It was up to Mr. McConnell to decide when the vote for the trial should proceed. They could've done the trial the next day or a day later but he deliberately waited until Mr. Trump was no longer in office. The shrewd senator knew all along that he was going to interject this loophole when the time for the vote would come. Hence on the one side, he denounced Mr. Trump, as, “practically and morally responsible...” for what happened on Capitol Hill. Thus, he got even with Mr. Trump who has said some critical things about Mr. McConnell.


Moreover, I think Senator McConnell hoped to clip the wings of Mr. Trump for any future exercise of power and at the same time try to stay on good terms with Mr. Trump’s base and the seventy-four million that voted for him. Senator McConnell did make it clear that Mr. Trump was not out of the woods yet, but there was a possibility that there will be civil and criminal lawsuits put forth by various prosecutors.


To repeat, it was crystal clear to everyone that the presentation by the House management team should have resulted in a guilty verdict for Mr. Trump. But the team was up against almost impossible obstacles. They had to win not only the argument of Mr. Trump’s guilt but also had to win enough Senators who would vote for their country’s interest and not their own.


A Reminder of my Basketball Playing Days


It reminded me of my basketball playing days in the park or gym. There was a player, I'll call his name John, who would vigorously and disruptively argue the call or the decision that questioned every play that went against him. He generally won his arguments as players grew weary of arguing and would let him have his way. Early on I became aware that you had to not only beat him playing the game, but also win the arguments if you were going to win the game, winning the game meant that you stayed on the court and continued to play the next team. You could stay on the court and continue to play as long as you desire. I decided that I'd rather have him on my team than play against him. After all, most of us had come to the gym or to the park just to have fun. If we won it was okay, and if we lost it was no big thing as long as we had a good run or exercise. But to John, it seemed that he had a psychological need to win every game and to win every argument.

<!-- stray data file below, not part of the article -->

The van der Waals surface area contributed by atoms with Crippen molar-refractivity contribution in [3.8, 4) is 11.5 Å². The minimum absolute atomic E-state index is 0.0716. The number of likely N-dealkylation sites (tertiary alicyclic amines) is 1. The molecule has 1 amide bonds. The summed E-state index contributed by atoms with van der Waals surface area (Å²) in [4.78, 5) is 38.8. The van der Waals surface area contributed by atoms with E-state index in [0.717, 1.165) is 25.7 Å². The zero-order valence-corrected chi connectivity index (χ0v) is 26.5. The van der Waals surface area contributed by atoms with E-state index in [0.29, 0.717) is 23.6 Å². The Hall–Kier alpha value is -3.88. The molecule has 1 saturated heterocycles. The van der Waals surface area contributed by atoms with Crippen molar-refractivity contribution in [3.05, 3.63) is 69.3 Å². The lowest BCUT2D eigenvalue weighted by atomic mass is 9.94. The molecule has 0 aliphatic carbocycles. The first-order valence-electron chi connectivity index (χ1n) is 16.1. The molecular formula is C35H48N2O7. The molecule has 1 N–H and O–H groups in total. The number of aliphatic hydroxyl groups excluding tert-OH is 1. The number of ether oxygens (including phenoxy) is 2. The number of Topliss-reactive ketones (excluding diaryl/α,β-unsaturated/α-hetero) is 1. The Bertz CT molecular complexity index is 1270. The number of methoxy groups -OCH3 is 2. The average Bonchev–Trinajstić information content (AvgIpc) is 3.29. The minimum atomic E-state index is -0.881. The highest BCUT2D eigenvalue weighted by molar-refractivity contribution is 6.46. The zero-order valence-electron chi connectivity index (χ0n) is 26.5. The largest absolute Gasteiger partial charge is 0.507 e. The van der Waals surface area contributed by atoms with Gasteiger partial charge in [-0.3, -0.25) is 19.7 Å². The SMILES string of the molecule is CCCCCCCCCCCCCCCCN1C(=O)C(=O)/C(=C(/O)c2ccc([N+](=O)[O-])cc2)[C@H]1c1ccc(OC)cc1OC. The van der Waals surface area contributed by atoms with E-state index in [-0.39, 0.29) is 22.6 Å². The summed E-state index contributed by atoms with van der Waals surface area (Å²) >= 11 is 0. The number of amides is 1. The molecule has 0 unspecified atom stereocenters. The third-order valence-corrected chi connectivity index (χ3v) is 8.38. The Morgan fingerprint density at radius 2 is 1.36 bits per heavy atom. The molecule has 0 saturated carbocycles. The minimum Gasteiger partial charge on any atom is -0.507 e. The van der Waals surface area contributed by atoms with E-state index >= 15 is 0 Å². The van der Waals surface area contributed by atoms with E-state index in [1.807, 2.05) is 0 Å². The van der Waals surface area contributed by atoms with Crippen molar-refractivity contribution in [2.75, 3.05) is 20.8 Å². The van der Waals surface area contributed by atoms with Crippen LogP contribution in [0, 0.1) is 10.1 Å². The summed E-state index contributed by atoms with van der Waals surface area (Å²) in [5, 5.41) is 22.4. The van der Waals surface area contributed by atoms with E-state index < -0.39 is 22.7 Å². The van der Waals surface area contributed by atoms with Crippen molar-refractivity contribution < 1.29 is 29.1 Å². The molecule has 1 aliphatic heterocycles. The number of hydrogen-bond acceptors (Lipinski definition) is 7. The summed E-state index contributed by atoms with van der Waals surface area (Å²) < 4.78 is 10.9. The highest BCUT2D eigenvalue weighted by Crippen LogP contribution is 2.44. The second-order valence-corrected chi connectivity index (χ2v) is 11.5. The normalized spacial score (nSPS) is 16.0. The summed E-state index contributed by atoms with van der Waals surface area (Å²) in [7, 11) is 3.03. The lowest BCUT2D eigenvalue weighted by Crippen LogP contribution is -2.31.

Similarly, the House prosecution team had to win not only the legal arguments to convict Mr. Trump but also, they had to win against political interests and corruption. As I stated, it was a near impossible task. So, I don’t think anyone was surprised when Mr. Trump was found not guilty. But to repeat for emphasis the prosecution team and all fair-minded observers were unanimous in their agreement that Mr. Trump was guilty as charged.


P.S. Last heard Mr. Trump is Mr. Trump, still the same. A Republican conference was recently convened at his Mar-a Lago Club in Florida. Mr. Trump assailed his opponents in his usual vicious way. In particular, he went after the former Majority Leader of the House of Representatives John Boehner. Mr. Boehner had accused Mr. Trump of being the instigator in the Capitol Hill insurrection (As an aside, Mr. Boehner called Senator Ted Cruz of Texas, “Lucifer in the flesh.”) I thought I was the first to use Lucifer in the political discussion, but it appears that it was Mr. Boehner, at least his book On the House: A Washington Memoir suggests that he was first to use the term.


Mr. Trump blasted Senator McConnell calling him, “a dumb son of a b----.” In addition to the name-calling, Mr. Trump was still spewing forth the fraudulent claim that the election was stolen from him. So it looks as though Mr. Trump is going to be around for a long time unless as Senator McConnell suggested he’d be found guilty of criminal charges.



To be continued...